Everyone else is talking about stem cells this week, and, even though I mentioned it previously, I didn't really provide any commentary. But I've decided to get serious for a minute here, and then go back to my regularly scheduled nonsense.
Anyway, this might sound dismissive, but I think the stem cell issue is really quite simple: Michael J. Fox is right, Jeff Suppan and his ilk are uninformed (and wrong), and Rush Limbaugh is a blathering idiot.
Full disclosure: As noted in prior comments, I am pro-stem cell research. And yes, I've had family members suffering from Parkinson's disease -- not to mention diabetes, which is another disease that might benefit from stem cell research.
Stem cell research is, unquestionably, a good thing. It's the stem cells themselves that cause all the ruckus. Or, more accurately, the ethics of obtaining the stem cells.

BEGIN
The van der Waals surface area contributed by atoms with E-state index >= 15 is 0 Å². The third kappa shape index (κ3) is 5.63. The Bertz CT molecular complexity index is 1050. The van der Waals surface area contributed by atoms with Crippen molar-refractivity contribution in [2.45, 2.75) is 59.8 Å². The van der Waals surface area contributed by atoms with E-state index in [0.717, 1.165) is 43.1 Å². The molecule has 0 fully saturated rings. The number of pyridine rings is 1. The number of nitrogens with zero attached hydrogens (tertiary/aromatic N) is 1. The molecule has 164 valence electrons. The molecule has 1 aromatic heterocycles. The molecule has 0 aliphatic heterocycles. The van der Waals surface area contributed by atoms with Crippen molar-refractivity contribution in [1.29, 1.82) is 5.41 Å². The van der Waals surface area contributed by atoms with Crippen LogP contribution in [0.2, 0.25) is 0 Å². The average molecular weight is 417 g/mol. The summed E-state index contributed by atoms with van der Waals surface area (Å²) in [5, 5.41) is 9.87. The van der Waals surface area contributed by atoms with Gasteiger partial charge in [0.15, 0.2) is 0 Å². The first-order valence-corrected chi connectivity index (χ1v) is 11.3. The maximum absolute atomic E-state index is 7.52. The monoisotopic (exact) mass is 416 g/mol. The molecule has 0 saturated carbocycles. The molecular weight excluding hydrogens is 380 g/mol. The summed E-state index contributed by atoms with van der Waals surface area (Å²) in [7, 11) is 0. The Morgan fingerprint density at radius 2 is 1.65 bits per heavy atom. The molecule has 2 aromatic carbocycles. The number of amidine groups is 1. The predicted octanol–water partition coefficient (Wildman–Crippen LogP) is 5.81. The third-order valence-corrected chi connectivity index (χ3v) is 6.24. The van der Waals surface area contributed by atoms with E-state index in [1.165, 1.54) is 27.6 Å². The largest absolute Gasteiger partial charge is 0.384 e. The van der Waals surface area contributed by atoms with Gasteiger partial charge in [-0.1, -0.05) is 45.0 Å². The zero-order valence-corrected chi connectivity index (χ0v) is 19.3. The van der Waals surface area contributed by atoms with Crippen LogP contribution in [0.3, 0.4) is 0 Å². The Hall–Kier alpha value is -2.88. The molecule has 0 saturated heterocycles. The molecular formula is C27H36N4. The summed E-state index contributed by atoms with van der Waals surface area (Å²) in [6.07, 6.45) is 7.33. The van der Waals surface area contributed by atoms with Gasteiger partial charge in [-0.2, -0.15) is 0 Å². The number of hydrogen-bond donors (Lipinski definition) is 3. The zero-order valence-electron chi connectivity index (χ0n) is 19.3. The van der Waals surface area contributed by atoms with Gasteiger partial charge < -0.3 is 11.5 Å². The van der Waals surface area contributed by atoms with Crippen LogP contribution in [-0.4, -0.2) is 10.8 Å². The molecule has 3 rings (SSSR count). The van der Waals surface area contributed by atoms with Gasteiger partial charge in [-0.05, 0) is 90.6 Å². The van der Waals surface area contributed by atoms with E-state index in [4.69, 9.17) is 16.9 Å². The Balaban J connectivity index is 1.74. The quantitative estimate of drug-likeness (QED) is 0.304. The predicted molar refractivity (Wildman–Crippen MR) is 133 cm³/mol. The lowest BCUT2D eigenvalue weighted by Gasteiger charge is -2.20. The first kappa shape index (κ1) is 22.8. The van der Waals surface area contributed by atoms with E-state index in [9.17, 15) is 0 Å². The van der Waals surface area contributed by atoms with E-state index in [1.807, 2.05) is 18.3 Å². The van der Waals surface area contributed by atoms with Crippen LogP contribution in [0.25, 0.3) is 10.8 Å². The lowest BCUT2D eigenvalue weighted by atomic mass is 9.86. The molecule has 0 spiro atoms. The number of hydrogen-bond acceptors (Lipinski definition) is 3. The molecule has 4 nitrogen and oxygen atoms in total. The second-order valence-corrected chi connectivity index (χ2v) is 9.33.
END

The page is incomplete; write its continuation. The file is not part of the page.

Opponents argue that life begins at conception -- blah, blah, blah. But even if you accept that as gospel, it's a red herring. The Missouri amendment at the heart of all the controversy is intended to provide guidelines for stem cell research while prohibititing ethically questionable practices such as forming embryos for the mere purpose of research, selling embryos, harvesting stem cells from actual fetuses and -- surprise, surprise -- human cloning.
So, if the embryonic stem cells in question are not coming from embryos that are going to be implanted -- and therefore, there is no chance whatsoever that they could become a person -- what's the problem? It boils down to a question of whether unused embryos from fertility clinics should be discarded or used for very important scientific research.
Garbage or research? Hmmm. Tough decision. No wonder the Republicans are so worried about it.
And, as an aside, Michael J. Fox is now campaigning